UCL logo

UCL Discovery

UCL home » Library Services » Electronic resources » UCL Discovery

Group membership and staff turnover affect outcomes in group CBT for persistent pain

Williams, A.C. de C.; Potts, H.W.W.; (2010) Group membership and staff turnover affect outcomes in group CBT for persistent pain. Pain , 148 (3) pp. 481-486. 10.1016/j.pain.2009.12.011. Green open access

[img]
Preview
PDF - Requires a PDF viewer such as GSview, Xpdf or Adobe Acrobat Reader
130Kb

Abstract

The effects of two contextual factors, group membership and staff turnover, on the outcome of group cognitive behavioral therapy (CBT) for persistent pain were investigated. The data came from end of treatment and one month follow-up assessments of 3050 individuals who attended an intensive group programme over sixteen years. Intraclass correlations (ICC) showed significant intragroup effects on self-efficacy (ICC = 0.16 at end of treatment; 0.12 at one month), catastrophizing (ICC = 0.06; 0.13) and distance walked (ICC = 0.20; 0.19). This underlines the importance of modelling group membership when analyzing data from group interventions. Linear regression showed that high periods of staff turnover were significantly related to poorer outcomes on self-efficacy and distance walked at end of treatment, with the effect on self-efficacy persisting to one month follow-up. Having demonstrated significant contextual effects in an existing data set, further research is needed to explore the mechanisms by which these effects operate.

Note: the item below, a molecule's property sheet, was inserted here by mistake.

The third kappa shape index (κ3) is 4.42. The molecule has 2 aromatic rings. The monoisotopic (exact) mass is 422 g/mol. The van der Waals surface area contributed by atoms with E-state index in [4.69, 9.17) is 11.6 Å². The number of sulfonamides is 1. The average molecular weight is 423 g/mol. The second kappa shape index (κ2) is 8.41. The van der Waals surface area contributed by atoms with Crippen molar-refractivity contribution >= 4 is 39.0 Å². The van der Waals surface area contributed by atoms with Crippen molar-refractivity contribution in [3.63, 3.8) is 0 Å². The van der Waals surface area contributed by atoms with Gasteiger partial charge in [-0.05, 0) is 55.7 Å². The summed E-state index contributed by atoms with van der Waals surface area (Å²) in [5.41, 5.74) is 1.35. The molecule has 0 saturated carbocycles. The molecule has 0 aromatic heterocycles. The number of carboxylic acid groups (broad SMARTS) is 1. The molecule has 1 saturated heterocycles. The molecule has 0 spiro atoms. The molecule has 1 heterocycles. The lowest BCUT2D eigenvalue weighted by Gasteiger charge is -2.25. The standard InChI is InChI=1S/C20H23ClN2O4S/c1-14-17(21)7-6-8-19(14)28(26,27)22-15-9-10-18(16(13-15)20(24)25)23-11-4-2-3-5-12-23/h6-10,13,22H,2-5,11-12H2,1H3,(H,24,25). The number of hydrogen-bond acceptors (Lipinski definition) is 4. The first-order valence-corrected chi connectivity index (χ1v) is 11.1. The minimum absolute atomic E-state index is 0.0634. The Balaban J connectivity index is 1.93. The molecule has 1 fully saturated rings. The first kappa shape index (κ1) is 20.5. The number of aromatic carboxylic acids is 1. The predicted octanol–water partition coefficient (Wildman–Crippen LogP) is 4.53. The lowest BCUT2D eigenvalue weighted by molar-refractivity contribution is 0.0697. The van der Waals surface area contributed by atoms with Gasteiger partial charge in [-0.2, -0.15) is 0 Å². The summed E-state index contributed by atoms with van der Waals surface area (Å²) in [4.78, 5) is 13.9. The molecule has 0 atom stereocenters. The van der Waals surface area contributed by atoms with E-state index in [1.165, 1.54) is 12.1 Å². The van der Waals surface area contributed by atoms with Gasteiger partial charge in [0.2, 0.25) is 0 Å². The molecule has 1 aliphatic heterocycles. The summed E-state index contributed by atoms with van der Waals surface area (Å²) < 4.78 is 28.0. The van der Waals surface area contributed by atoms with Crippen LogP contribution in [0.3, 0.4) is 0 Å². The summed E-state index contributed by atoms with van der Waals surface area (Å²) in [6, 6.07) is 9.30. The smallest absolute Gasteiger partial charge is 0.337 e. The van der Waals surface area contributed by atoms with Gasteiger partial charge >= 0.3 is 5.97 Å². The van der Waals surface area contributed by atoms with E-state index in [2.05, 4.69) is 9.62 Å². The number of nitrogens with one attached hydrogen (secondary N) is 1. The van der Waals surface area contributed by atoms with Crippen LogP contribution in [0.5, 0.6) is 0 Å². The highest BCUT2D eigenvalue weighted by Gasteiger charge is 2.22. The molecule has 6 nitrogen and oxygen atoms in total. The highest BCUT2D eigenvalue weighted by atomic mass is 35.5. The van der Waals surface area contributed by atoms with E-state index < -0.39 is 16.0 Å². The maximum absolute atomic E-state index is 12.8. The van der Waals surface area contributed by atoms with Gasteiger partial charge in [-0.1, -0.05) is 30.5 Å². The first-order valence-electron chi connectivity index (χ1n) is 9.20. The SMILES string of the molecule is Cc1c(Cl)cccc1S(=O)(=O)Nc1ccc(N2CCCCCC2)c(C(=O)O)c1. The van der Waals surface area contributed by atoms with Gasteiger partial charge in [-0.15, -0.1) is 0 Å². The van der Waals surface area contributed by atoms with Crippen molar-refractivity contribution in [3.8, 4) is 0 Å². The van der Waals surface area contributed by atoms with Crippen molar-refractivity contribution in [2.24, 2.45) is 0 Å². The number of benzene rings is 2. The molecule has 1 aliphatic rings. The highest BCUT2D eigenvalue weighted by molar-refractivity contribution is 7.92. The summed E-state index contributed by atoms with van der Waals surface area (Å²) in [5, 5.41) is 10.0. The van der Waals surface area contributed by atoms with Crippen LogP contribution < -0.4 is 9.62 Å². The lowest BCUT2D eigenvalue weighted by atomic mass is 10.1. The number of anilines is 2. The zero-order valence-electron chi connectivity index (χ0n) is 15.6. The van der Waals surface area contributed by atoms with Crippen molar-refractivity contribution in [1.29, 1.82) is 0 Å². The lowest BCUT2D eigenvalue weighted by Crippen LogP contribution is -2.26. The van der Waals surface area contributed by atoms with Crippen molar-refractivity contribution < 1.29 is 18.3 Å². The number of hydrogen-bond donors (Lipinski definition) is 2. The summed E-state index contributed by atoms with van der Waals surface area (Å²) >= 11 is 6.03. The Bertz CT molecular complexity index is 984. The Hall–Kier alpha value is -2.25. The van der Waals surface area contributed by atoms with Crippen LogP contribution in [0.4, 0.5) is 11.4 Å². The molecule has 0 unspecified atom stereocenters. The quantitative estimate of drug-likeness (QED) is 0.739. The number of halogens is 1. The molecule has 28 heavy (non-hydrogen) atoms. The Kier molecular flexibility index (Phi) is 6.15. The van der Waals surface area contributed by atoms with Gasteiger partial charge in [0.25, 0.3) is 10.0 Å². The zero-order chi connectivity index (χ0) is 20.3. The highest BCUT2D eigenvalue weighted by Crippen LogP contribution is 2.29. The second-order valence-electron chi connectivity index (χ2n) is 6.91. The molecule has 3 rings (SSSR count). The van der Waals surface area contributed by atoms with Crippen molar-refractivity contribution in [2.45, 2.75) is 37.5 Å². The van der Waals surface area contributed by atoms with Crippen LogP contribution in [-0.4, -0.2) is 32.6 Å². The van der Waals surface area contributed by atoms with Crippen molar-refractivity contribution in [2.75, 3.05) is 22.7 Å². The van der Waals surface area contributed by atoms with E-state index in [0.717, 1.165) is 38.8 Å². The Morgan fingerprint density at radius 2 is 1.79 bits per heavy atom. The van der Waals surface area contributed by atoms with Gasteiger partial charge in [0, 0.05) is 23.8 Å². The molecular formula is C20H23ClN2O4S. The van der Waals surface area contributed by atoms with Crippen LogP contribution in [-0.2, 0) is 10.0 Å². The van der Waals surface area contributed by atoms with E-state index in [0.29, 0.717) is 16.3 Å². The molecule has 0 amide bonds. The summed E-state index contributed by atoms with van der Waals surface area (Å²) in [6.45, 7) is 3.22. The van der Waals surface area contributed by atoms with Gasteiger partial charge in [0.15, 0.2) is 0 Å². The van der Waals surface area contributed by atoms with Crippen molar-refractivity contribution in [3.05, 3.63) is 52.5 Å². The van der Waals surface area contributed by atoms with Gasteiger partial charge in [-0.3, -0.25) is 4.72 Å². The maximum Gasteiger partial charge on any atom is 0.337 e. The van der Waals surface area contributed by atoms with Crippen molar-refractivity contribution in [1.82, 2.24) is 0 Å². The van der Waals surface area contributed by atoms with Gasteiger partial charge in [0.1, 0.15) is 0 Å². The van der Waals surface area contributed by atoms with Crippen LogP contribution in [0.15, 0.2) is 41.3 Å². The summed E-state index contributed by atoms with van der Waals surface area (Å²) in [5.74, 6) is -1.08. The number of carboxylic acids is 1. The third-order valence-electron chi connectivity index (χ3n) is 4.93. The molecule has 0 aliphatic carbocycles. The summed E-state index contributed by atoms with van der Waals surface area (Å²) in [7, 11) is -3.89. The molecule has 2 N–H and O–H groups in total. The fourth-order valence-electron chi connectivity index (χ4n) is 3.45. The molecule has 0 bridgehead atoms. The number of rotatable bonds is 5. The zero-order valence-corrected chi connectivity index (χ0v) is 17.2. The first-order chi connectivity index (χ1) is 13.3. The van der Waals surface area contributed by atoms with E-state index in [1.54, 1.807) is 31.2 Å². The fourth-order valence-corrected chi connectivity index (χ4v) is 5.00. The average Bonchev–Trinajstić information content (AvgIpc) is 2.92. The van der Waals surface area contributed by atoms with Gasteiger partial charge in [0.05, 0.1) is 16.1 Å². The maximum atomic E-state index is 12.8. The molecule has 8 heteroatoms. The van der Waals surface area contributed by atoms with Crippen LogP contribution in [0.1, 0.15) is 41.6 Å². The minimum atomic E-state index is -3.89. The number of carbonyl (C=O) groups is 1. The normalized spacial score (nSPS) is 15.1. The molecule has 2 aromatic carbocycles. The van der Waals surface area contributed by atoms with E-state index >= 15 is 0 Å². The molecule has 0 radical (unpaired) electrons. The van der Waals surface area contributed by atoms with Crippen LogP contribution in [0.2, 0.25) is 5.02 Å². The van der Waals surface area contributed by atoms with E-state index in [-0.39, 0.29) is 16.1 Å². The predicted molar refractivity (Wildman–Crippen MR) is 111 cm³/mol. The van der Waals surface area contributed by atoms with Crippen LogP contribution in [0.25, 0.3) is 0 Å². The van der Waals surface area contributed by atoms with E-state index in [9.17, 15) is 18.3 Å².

Type:Article
Title:Group membership and staff turnover affect outcomes in group CBT for persistent pain
Open access status:An open access version is available from UCL Discovery
DOI:10.1016/j.pain.2009.12.011
Publisher version:http://dx.doi.org/10.1016/j.pain.2009.12.011
Language:English
Keywords:Outcomes, group cognitive behavioral therapy, persistent pain, therapist variables
UCL classification:UCL > School of Life and Medical Sciences > Faculty of Brain Sciences > Psychology and Language Sciences (Division of) > Clinical, Educational and Health Psychology
UCL > School of Life and Medical Sciences > Faculty of Population Health Sciences > Institute of Epidemiology and Health Care > CHIME

View download statistics for this item

Archive Staff Only: edit this record